LEC30: DNA Repair Flashcards Preview

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Flashcards in LEC30: DNA Repair Deck (30):
1

what is the estimated daily incidence of DNA damage?

10,000 damage events occur to cells each day! 

 

2

what are the greatest contributors to chromosomal DNA damage 

intracellular rxns of hydrolysis, methylation, reactive oxygen species (ROS) 

also UV light exposure to skin cells = DMA damaging

3

why would a replication error occur? 

what type of damage does it cause?

b/c DNA polymerase is very processive, it's working fast/a lot, so might place an incorrect nucleotide and thus cause a mismatched base pair 

4

what are the repair processes to fix mismatched bases?

1) DNA polymerase delta/epsilon have proofreading ability

2) mistmatch repair system if proofreading doesn't work

5

how do DNA pols delta/epsilon do proofreading to rectify a mismatched base?

DNA pol delta and epsilon have intrinsic 3' to 5' exonuclease activity that cuts out mismatched base that was inserted, inserts correct ntd before continuing synthesis

 

6

if DNA pol delta/epsilon's proofreading doesn't work, what is the result in the DNA?

mismatch causes downstream problems b/c new synthesized DNA has both wildtype and mismatched nucleotide which gets coded into DNA and would -> txn -> tln -> incorrect protein expression or none

7

when does the mismatch repair system kick in? how does the mismatch repair system work?

if DNA pol delta/epsil's proofreading doesn't work, MMR kicks in 

MMR=enzymes/protein complexes (MSH, MLH) patrolling the DNA, looking for the mismatch

MMR system binds to the mismatch, recognize the 3' end of a nick of newly synthesized DNA, degrade DNA stretch containing the mismatch, make a gap where mismatch was 

then repair single stranded DNA w/ DNA pol Delta 

ligates together 

8

what does an inherited mutation in mismatch repair result in?

susceptibility to colon cancer, specifically HNPCC, hereditary non-polypopst colon cancer, cause 15% of all colon cancers in the USA 

more generally, repair system defect means mistakes don't get fixed and can get end up w/ mutation in a tumor suppressor gene so cell can divide out of control!

9

what are MSH and MLH?

proteins of mismatch repair system 

 

10

what causes HNPCC?

inherited mutation in 1 copy of the MLH gene 

therefore have a defective copy of an important protein in the mismatch repair system 

mutations can accumulate and result in tumor 

11

what kind of damage do chemicals, smoke, and ROS, as well as problems w/ DNA, cause?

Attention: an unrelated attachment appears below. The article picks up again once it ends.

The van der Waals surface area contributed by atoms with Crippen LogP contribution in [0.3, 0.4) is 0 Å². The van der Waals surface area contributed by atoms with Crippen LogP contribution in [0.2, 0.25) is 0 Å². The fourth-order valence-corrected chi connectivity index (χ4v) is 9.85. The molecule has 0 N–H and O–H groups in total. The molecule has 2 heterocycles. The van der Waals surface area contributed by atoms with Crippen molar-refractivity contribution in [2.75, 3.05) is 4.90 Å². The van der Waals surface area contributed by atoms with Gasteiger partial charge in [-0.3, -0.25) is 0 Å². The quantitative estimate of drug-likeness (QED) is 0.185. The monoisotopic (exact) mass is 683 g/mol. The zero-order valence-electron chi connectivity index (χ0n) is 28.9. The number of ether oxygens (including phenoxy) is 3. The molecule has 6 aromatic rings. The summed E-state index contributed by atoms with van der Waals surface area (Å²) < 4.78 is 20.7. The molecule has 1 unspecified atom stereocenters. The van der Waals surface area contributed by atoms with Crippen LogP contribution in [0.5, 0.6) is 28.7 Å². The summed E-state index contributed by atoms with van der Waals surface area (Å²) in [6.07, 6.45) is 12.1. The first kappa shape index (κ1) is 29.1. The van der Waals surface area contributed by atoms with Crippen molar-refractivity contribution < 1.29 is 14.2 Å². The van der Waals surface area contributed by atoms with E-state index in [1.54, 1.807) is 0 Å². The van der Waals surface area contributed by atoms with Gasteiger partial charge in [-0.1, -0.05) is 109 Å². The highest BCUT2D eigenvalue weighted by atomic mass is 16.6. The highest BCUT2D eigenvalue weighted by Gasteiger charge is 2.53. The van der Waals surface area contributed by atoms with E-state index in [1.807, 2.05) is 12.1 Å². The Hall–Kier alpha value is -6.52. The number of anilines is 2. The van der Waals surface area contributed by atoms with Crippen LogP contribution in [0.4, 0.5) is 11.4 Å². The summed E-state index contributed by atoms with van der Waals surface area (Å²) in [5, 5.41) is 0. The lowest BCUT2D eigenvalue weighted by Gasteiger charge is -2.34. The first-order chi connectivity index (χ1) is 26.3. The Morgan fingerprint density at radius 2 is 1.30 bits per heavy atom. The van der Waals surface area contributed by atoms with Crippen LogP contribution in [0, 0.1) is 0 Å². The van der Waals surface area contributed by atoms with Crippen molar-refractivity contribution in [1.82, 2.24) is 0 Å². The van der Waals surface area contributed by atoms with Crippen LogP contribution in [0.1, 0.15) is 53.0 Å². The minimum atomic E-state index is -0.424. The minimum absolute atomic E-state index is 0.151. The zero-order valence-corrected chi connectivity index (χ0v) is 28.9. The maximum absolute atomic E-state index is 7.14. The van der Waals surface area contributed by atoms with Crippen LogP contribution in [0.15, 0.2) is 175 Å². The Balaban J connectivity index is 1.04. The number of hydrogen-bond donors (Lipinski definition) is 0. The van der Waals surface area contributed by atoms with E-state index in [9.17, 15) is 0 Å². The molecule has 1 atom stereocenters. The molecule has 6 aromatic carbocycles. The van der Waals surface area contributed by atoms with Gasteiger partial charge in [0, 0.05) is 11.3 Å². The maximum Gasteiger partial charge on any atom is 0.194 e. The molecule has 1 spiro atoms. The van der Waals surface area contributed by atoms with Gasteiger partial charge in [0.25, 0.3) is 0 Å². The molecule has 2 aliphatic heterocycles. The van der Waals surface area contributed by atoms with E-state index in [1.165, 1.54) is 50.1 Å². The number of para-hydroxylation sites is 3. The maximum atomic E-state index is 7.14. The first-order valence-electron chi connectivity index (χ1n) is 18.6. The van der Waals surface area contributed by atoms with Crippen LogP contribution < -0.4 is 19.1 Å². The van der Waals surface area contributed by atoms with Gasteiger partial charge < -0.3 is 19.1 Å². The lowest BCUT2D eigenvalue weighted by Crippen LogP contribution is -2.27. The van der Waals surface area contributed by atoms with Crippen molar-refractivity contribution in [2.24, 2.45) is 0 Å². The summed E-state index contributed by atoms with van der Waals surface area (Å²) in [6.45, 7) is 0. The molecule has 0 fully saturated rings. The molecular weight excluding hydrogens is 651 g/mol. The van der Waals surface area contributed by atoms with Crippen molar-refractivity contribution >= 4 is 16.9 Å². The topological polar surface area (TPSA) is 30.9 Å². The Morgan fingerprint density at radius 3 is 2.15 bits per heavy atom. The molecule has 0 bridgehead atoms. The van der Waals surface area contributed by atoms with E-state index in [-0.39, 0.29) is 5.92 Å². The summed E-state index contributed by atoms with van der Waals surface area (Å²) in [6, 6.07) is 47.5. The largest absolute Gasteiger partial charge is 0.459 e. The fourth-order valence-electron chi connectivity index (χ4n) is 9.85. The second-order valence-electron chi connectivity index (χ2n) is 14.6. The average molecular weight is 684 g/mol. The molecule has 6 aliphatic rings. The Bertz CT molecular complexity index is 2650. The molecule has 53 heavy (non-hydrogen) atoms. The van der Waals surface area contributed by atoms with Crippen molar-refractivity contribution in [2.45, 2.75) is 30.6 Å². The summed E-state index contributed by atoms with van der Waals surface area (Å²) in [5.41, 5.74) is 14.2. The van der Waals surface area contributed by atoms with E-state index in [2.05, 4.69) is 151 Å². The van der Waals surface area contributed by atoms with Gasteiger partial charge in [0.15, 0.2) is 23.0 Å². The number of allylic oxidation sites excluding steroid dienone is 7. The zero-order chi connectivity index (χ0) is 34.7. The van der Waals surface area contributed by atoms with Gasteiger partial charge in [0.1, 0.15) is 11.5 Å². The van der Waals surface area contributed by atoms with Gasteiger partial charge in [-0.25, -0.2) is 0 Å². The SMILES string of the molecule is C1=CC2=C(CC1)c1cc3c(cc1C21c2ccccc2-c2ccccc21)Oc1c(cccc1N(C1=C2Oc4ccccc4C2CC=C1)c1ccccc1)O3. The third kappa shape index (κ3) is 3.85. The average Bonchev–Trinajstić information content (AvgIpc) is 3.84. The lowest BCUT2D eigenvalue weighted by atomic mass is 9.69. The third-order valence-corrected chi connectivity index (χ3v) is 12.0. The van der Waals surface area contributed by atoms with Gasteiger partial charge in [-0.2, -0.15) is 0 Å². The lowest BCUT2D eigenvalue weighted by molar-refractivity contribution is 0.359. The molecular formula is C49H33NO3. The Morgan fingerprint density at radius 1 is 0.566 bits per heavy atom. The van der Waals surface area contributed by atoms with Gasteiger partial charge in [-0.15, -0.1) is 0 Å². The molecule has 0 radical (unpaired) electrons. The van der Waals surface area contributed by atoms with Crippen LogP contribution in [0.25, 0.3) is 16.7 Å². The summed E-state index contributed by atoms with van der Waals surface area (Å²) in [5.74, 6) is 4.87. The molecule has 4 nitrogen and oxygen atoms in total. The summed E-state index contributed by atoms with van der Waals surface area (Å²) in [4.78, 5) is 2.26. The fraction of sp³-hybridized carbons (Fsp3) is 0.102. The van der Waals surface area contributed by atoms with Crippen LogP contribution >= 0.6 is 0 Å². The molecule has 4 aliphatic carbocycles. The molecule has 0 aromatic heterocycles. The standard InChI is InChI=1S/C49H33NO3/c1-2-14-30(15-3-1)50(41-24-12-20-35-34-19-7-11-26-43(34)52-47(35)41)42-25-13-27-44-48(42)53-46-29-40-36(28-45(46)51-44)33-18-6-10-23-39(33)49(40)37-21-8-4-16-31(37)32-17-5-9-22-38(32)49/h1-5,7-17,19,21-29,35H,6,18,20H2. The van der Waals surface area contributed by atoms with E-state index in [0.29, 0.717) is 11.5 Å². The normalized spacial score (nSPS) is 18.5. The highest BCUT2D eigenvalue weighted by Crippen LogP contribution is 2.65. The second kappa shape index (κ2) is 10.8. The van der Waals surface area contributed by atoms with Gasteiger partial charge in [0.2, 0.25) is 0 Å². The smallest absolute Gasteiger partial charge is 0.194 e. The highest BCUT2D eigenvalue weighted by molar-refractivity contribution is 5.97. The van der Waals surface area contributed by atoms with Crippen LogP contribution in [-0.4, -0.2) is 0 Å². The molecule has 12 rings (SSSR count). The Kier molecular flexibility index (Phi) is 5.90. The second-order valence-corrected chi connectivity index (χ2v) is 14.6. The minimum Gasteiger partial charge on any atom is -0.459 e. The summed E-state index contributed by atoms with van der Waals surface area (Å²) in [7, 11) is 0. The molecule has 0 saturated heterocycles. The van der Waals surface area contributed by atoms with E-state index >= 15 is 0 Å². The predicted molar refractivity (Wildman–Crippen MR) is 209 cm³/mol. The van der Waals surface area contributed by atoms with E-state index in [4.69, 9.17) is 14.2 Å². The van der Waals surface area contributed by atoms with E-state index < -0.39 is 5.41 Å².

how is it dealt w/?

modified base

1) base excision repair 

2) direct repair

12

what does "modified base" damage mean?

modified bases can pair w/ the wrong base

upon DNA replication, gets fixed into the genome 

caused by chemical exposure that causes purine/pyrimidine bases to be damaged

13

what is the enzyme for base excision repair?

glycosylase = enzyme that recognizes incorrect base, clips it out

eg = uracil glycosylase 

14

how does base excision repair work?

1) DNA glycosylase patrols genome, looking for modified bases

2) glycosylase cuts bond between base and 1'C of ribose sugar, creates an abasic site 

AP endonuclease creates nick in phosphate-sugar backbone at that site

3) this abasic site is recognized by other enzymes

deoxyribosephosphodiesterase removes abasic phosphate-sugar group 

4) DNA polymerase beta fills in the correct missing ntd

5) ligase reseals the phosphate-sugar backbone

15

what is "direct repair"? what does it fix?

2nd method of fixing modified base 

MGMT, methylguanosine methyltransferase = direct reversal protein

works on bases that have been methylated improperly

MGMT binds to improperly methylated base, transfers the methyl group to a Cys residue in its active site, returns base to its active state

16

what kind of damage does UV light cause?

pyrimidine dimer

17

what and how does a pyrmidine dimer form?

 

UV light causes neighboring pyrimidine bases covalently bond w/ each other

sunlight can damage ntds, gives nearby adjacent bases covalent bonding 

causes double stranded helix to pucker due to Thymine-Thymine dimer, for ex

wrecks DNA structure b/c RNA pol and DNA pol cannot get through 

 

18

what is cisplatin? what does it do?

cancer drug that causes thymine dimers, overwhelms the pyrimidine dimer repair system

19

what are the repair processes to rectify pyrimidine dimers?

1) nucleotide excision repair (NER)